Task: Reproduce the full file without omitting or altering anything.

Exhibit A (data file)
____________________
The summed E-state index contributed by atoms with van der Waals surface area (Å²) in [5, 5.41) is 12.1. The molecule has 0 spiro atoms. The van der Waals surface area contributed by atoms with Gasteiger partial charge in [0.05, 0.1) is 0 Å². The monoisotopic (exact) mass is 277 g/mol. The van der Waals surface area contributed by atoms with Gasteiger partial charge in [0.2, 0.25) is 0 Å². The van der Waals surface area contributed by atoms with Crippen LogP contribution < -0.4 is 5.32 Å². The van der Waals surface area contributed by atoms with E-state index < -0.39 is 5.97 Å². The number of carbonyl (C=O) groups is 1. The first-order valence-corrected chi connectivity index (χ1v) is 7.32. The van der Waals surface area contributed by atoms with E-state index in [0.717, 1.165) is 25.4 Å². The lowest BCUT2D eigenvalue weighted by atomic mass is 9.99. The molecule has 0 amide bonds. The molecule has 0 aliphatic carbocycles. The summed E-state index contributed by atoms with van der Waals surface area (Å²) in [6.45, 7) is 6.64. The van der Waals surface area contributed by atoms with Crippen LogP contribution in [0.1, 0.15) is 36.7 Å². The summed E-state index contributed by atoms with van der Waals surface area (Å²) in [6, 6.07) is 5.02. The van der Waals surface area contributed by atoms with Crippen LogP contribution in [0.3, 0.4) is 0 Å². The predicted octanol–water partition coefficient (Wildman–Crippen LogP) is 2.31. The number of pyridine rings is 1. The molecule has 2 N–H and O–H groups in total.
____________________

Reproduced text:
The summed E-state index contributed by atoms with van der Waals surface area (Å²) in [5, 5.41) is 12.1. The molecule has 0 spiro atoms. The van der Waals surface area contributed by atoms with Gasteiger partial charge in [0.05, 0.1) is 0 Å². The monoisotopic (exact) mass is 277 g/mol. The van der Waals surface area contributed by atoms with Gasteiger partial charge in [0.2, 0.25) is 0 Å². The van der Waals surface area contributed by atoms with Crippen LogP contribution < -0.4 is 5.32 Å². The van der Waals surface area contributed by atoms with E-state index < -0.39 is 5.97 Å². The number of carbonyl (C=O) groups is 1. The first-order valence-corrected chi connectivity index (χ1v) is 7.32. The van der Waals surface area contributed by atoms with E-state index in [0.717, 1.165) is 25.4 Å². The lowest BCUT2D eigenvalue weighted by atomic mass is 9.99. The molecule has 0 amide bonds. The molecule has 0 aliphatic carbocycles. The summed E-state index contributed by atoms with van der Waals surface area (Å²) in [6.45, 7) is 6.64. The van der Waals surface area contributed by atoms with Crippen LogP contribution in [0.1, 0.15) is 36.7 Å². The summed E-state index contributed by atoms with van der Waals surface area (Å²) in [6, 6.07) is 5.02. The van der Waals surface area contributed by atoms with Crippen LogP contribution in [0.3, 0.4) is 0 Å². The predicted octanol–water partition coefficient (Wildman–Crippen LogP) is 2.31. The number of pyridine rings is 1. The molecule has 2 N–H and O–H groups in total.